Money, money, money

When my brother and I were kids, my mom would occasionally take us to Toys-R-Us and tell us we each had, say, $15 to spend. Then she’d set us loose in the store to pick whatever we wanted, with instructions to meet her at the register with our stuff.

Ten minutes later, my brother would run up to her, his little arms full of toys.


He’d have $42 worth of stuff, and my mom would say, “You have to take some of that back. Pick which ones you really want.” He’d come back two or three times, repeating the process until he had just over $15 worth. Then he’d ask mom for specific calculations — what if he got these two things and this one? Or how about those three? Whatever combination of items fell just under the cost limit, he’d take.

I, on the other hand, would go into the store, choose one or two cheap things, and come back to the register.

Gnip Gnop

“That’s just $7 worth,” my mom would say. “Don’t you want anything else?”

“Nah,” I’d say. “This is enough.” Even as a child, I always felt more comfortable spending less — no matter whether the money was actually mine or not.

This trend has continued into my adulthood. I am not the kind of person who happily splurges on a nice outfit or fancy meal. I drive a ’93 Saturn I bought used. I seem incapable of purchasing shoes unless they’re on price-slashed discount. I’m incorrigibly frugal, though not quite as neurotic about it as before; I no longer freak out if I get a $35 parking ticket.

I also no longer feel quite so neurotic about having others spend money on me. In the past several years, I’ve had a few business clients who were both wealthy and generous – and as a result I’ve discovered that one can quickly get used to $200 bottles of wine, private jets and lavish dinners.

This is weird. How can it possibly feel normal to go to a fancy restaurant and eat a $70 steak? Even if someone else — someone with a lot of money — is paying?


Is this newfound comfort with money being spent on me just the beginning? Will the slippery slope soon lead to my buying tailored suits and Jimmy Choo shoes? Will I buy Chateau Lafitte to sip on summer afternoons? Am I destined to develop hoity-toity tastes, not unlike those of my better-dressed partner?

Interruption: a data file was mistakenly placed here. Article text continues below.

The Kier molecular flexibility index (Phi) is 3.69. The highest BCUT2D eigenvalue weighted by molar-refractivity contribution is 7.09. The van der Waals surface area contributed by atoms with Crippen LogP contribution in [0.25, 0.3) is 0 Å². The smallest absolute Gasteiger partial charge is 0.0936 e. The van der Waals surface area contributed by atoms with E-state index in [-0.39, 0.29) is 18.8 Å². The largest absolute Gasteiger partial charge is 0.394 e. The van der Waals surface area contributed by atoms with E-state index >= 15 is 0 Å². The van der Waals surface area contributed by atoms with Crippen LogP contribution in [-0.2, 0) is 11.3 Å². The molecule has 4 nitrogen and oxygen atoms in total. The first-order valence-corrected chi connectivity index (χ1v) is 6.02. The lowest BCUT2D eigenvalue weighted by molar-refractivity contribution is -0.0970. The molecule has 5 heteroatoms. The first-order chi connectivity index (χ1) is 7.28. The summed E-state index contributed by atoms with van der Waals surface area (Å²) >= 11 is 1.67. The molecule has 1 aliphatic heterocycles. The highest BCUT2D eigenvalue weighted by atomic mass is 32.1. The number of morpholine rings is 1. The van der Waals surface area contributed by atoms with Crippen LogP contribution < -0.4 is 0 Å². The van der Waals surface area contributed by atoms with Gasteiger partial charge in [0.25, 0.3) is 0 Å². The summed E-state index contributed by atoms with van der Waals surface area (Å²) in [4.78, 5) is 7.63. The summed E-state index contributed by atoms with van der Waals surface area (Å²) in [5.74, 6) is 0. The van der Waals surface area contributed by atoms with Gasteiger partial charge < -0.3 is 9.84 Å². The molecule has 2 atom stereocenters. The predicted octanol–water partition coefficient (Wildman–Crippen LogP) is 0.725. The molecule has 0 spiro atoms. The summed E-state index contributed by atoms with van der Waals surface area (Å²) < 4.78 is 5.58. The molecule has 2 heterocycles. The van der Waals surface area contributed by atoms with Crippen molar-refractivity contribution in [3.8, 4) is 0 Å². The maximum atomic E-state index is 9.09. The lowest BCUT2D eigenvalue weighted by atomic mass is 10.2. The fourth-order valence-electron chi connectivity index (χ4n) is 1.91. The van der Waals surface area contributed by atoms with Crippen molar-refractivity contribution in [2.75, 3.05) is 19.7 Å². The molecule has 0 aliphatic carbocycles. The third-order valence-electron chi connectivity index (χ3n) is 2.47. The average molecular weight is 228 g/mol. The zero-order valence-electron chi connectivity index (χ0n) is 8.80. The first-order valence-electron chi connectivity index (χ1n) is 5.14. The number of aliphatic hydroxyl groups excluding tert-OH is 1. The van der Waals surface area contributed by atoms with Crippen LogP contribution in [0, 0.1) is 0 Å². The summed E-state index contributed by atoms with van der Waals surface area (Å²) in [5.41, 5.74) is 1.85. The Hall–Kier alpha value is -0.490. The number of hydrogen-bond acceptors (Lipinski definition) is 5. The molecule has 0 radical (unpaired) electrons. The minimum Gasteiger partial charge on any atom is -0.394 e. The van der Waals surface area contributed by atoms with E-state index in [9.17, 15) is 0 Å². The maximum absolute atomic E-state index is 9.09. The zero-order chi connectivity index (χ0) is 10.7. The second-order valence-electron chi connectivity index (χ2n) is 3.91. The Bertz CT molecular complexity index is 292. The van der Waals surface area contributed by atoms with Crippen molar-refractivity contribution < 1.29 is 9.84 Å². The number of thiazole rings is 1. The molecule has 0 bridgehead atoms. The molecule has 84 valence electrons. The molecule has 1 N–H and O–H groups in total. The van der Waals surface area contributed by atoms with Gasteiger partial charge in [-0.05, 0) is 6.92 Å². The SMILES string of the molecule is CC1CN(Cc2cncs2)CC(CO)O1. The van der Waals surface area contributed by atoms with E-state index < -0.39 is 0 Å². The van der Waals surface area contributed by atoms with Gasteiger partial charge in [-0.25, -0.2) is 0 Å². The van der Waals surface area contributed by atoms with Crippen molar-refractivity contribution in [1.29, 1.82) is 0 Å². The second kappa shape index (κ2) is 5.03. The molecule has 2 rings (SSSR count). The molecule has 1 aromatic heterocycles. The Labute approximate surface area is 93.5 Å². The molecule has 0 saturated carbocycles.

Or are these just the mad rantings of someone who’s anxiously trying to finish her blog entry in time to watch “Big Love” on video? Especially since the sushi we ordered has just been delivered? Sushi which cost more than your average takeout — but less than a $70 steak?

Time is money! Money is time! What does it all mean?! Etc.!! Etc.!!

[to be continued]

[or not]

Update (Tuesday a.m.): What the hell is going on with Big Love? Everyone seems insane, including Bill — what’s with [spoiler alert] breaking into Roman’s compound to threaten him late at night? And fistfights at the old homestead? Who came up with that batty troika of wives for Bill’s dad? And why does Nicki suddenly seem the only sane one? I’m starting to feel exhausted after every episode…

8 responses to “Money, money, money”

  1. Lane says:

    “exhausted after every episode…” Yeah! Just imagine . . . oh but I wasn’t going to comment on THAT.

    This instead

    “It is useful to model one’s life on one’s butler” – Marcel Duchamp

    “Artists are the elite of the sevant class” – Jasper Johns

    For better or worse these confessions of insane frugality might indicate that you are . . . an artist. And as John Weber once said to me (after I introduced myself to him as an artist) “Oh, I’m sorry to hear that.”

  2. Lisa Parrish says:

    Oh frabjous day! All my life I’ve been looking for this affirmation! Hack?… Or Artist? My frugal spending habits have tipped the scale!

    I must celebrate with a nice bottle of Cristal!


  3. Lane says:

    Yes that’s IT! Cristal in a tank top and jeans at 9 AM!

    The lowest low and the highest high.

  4. Bacon says:

    Private jets!!???

    “Artist” indeed.

  5. Missy says:

    I keep wondering if I’d like the show more if Bill Paxton were at all likeable. Or if dreamy-eyed Sarah and Heather would get it on.

  6. Matt C says:

    You think “Big Love” is out of control? Check this out on CNN:

    (My absolute favorite part is the solicitation charge.)

    Only 3 episodes left until the season finale!

  7. reddog says:

    Big Love. Any show that has a lead character attacked by “14 helpless wives” wins the prize for humor and understatement.

  8. PB says:

    “I’ve been rich and I’ve been poor. Rich is better.” Sophie Tucker.
    Really, if given a true choice–wouldn’t most of us chose the steak? however guiltily?
    While we take a cold shower in disgust at our consumerism we think, “hmmm, it was indulgent but . . . yummy.”